There’s nothing easy about the beginning of school. As exciting as new beginnings are, they are also filled with uncertainty and maybe even a bit of fear of the unknown…on the part of the teacher, but also on the part of students and their parents. Even in a class like mine where two-thirds of our students return each year, it takes some time to get back into the rhythms of learning together as a community.
And then there is the need to shift from the habits of summer…staying up late, sleeping in late, playing and vacationing, visiting with family and friends…back to the routines of the school year. Further complicating the transition, it still feels like summer when school starts here. It has been unseasonably warm (downright miserably hot in our non-air conditioned school), the kind of weather where the beach and the pool sound so much better than the classroom, for both teachers and students!
(This portable air conditioning unit was delivered Tuesday afternoon…the day of the peak highs! It helps, but its range and capacity do not match the size of the classroom! Luckily, we should be near the end of unbearably hot weather.)
There’s also endurance that has to be developed; the ability to sustain focus for the work of school and learning that emerges alongside fluency, confidence, and stamina. As a teacher I see this endurance grow as the school year progresses, especially in the area of writing.
Our writers are already surprising us this year, only weeks into the school year, with their endurance, creativity, and willingness to take risks.
With our returning writers, we see evidence of the layers of mentor texts and writing lessons they experienced last year, and for the third graders, the year before, along with the richness of stories they have read and listened to in their lives. The first graders seem inspired by their older classmates, and are willing to put their emerging writing skills to use as they work through the challenges of transforming their thoughts and ideas into words on a page.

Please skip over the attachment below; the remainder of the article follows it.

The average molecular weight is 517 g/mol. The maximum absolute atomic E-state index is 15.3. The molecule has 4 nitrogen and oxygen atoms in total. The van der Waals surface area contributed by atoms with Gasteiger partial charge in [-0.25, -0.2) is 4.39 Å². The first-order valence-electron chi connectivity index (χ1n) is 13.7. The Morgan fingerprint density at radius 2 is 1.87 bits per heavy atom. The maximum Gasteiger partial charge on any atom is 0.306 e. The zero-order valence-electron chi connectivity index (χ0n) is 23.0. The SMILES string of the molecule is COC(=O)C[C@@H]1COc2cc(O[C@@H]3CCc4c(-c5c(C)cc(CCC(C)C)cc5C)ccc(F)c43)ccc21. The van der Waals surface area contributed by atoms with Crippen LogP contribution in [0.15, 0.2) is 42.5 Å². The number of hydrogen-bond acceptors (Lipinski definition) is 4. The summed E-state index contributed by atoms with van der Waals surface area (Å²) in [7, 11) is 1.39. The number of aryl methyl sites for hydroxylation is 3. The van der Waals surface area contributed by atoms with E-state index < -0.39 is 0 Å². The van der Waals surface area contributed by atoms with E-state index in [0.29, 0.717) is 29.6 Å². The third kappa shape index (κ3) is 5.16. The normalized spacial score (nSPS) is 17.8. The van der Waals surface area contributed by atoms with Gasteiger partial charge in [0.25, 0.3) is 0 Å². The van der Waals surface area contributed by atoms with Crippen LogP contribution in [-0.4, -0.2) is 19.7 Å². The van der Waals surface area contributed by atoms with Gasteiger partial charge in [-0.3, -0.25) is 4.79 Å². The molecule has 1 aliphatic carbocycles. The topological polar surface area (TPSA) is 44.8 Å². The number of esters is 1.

We’ve been writing in all areas of the curriculum…to learn, to think, to remember, to express. We write indoors and outdoors…
and we are working on revising to improve our writing too. (You can take a peek at a collaborative piece of writing we did in honor of International Dot Day on our class blog. (Our students always welcome comments!)
We often think about endurance when it comes to physical tasks…and there are those that definitely require endurance. I’m still working on improving my hiking endurance–increasing my mileage and speed and capacity to hike up steep inclines and setting a pace that allows me to continue to improve over time.
I’ve definitely learned over the years that endurance comes with repeated opportunities to do something that you actually want to do. It takes time and we don’t all progress at the same rate. It helps to notice your strengths and focus attention on areas where you want to grow and improve…and it always seem to help to learn in a community of supportive others who are also learning too. The writers and learners in my class are developing endurance…there’s nothing easy about the beginning of school, but then again, things worth doing are seldom easy!